Gillette was born Elexis Gillette in 1984 in Kinston, North Carolina. An active boy, he played rec league baseball and swam, among other sports. One day, when he was 8, his vision became blurry. The ophthalmologist diagnosed retina detachment, and young Lex underwent 10 operations in one year. But none stabilized his vision, which continued to fade until he was completely blind.

His mom, Verdina Gillette-Simms, did not let her son languish in the dark. She knew that her son was a gifted athlete and insisted that he stay active. In middle school, Gillette competed in shot put.

“I was probably 100 pounds soaking wet,” joked Gillette.

Then, his freshman year at Athens Drive High School in Raleigh, Gillette discovered his real gift. During testing for the Presidential Physical Fitness Award, Gillette was the best standing long jumper in the freshman class and top three in the entire school. Coach Brian Whitmer was impressed. Whitmer was the school’s basketball coach at the time, and he also specializes in teaching the visually impaired. He convinced the Athens Drive track coach to let Gillette compete in long jump for the school team, with a caller guiding Gillette to the take-off point.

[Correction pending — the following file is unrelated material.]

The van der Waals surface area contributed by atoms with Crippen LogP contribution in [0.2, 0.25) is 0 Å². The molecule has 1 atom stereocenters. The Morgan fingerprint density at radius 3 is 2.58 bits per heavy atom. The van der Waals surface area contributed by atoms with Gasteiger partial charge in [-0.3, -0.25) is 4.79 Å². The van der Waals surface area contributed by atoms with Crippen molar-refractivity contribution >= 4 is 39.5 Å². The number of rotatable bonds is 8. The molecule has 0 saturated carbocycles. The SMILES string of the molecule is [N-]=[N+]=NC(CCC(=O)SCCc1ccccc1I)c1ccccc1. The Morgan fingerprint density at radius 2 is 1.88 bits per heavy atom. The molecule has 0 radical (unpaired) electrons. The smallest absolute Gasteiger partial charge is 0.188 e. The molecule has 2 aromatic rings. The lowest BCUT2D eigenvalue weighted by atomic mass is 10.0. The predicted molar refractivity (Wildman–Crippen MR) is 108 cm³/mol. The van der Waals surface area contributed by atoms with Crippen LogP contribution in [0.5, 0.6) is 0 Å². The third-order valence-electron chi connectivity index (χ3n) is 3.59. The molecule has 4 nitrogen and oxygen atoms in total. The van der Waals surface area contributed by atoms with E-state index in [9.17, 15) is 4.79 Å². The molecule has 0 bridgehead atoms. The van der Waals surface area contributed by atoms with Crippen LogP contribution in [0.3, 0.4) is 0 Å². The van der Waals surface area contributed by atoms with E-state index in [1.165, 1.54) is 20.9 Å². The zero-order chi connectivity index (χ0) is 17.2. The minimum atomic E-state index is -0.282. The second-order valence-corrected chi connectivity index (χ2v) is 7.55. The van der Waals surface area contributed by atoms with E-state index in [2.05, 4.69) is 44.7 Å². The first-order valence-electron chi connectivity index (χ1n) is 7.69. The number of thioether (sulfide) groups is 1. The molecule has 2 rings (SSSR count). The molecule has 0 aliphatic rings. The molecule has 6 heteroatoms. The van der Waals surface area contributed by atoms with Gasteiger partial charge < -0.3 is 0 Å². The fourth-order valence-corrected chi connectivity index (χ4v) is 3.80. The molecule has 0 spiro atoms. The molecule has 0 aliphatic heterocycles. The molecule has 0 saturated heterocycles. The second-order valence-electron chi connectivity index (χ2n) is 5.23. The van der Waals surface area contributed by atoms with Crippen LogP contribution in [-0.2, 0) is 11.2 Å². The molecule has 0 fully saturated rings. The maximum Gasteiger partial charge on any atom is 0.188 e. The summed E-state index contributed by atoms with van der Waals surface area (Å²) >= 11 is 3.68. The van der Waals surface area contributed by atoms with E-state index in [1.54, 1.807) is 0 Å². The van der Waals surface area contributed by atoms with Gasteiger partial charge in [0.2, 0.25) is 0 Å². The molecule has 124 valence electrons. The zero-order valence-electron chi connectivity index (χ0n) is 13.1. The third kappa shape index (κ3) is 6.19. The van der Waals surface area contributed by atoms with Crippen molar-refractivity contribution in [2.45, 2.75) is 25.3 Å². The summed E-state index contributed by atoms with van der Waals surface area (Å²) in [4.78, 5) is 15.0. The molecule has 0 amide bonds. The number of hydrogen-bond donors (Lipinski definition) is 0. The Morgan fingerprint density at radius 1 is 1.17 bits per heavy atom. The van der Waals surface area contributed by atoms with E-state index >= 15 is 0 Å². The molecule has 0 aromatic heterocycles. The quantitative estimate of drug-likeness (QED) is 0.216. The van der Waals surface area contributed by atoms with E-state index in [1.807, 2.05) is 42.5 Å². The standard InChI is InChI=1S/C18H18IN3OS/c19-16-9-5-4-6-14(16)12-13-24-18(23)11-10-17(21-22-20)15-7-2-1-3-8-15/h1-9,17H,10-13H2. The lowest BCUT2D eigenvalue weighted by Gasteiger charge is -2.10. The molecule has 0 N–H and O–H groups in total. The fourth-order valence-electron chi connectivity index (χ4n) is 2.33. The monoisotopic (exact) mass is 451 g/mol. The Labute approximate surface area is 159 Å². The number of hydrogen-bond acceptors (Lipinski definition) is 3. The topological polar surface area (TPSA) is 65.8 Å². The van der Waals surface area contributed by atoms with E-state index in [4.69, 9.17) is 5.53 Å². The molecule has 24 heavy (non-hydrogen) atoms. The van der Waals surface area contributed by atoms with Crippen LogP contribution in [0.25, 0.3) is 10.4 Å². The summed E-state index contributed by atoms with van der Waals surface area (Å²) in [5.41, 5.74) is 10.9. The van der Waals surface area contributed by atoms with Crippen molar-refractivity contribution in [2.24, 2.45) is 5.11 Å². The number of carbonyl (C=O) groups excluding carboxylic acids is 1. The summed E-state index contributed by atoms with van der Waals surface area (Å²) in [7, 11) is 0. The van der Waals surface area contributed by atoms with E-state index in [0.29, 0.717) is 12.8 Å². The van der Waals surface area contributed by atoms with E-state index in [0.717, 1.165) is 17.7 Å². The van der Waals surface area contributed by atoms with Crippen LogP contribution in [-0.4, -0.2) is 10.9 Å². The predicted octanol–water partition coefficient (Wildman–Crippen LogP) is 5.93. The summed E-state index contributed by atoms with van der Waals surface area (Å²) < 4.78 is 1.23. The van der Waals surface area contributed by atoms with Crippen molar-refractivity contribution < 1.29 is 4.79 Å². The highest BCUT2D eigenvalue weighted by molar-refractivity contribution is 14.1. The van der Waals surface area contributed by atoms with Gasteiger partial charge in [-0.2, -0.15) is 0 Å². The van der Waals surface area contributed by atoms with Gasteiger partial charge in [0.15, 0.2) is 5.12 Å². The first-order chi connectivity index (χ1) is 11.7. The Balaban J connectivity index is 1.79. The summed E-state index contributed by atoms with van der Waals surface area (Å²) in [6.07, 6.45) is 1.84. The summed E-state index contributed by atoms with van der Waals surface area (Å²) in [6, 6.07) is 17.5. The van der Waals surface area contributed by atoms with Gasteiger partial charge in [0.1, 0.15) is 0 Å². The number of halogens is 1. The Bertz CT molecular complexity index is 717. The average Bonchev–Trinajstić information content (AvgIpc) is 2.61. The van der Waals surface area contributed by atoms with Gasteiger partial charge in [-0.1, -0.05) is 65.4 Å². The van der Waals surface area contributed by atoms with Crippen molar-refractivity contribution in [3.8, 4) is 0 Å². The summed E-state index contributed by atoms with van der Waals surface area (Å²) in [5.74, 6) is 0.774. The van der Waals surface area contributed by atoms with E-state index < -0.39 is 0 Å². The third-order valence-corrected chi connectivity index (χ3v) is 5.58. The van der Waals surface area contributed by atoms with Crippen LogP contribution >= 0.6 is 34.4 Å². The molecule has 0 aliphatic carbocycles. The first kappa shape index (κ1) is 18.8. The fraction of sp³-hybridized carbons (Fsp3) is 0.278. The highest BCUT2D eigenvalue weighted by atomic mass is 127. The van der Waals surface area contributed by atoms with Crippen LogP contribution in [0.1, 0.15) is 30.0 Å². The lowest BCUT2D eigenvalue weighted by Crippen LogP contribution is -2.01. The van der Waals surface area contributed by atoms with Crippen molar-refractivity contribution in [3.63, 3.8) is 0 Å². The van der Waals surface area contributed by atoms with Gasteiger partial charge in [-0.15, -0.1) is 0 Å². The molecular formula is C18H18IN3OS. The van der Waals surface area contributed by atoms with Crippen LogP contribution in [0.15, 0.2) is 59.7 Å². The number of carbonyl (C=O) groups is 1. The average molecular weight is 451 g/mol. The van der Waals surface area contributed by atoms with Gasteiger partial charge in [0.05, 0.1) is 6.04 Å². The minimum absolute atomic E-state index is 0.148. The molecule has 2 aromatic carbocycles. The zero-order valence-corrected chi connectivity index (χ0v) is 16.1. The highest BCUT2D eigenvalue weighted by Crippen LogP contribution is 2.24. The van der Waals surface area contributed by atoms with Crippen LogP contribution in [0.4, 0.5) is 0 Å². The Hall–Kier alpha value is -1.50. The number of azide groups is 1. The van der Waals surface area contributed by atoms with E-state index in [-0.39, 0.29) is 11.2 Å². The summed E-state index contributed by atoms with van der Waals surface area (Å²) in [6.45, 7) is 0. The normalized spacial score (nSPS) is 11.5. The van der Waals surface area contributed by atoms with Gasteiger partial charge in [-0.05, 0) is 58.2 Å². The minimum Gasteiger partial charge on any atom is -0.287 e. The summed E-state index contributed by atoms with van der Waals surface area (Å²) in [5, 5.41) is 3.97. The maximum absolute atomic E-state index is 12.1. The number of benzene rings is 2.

“[Coach Whitmer] opened that door to what is today,” said Gillette. “That was 23 years ago.”

Lex Gillette running on the track.
Team USA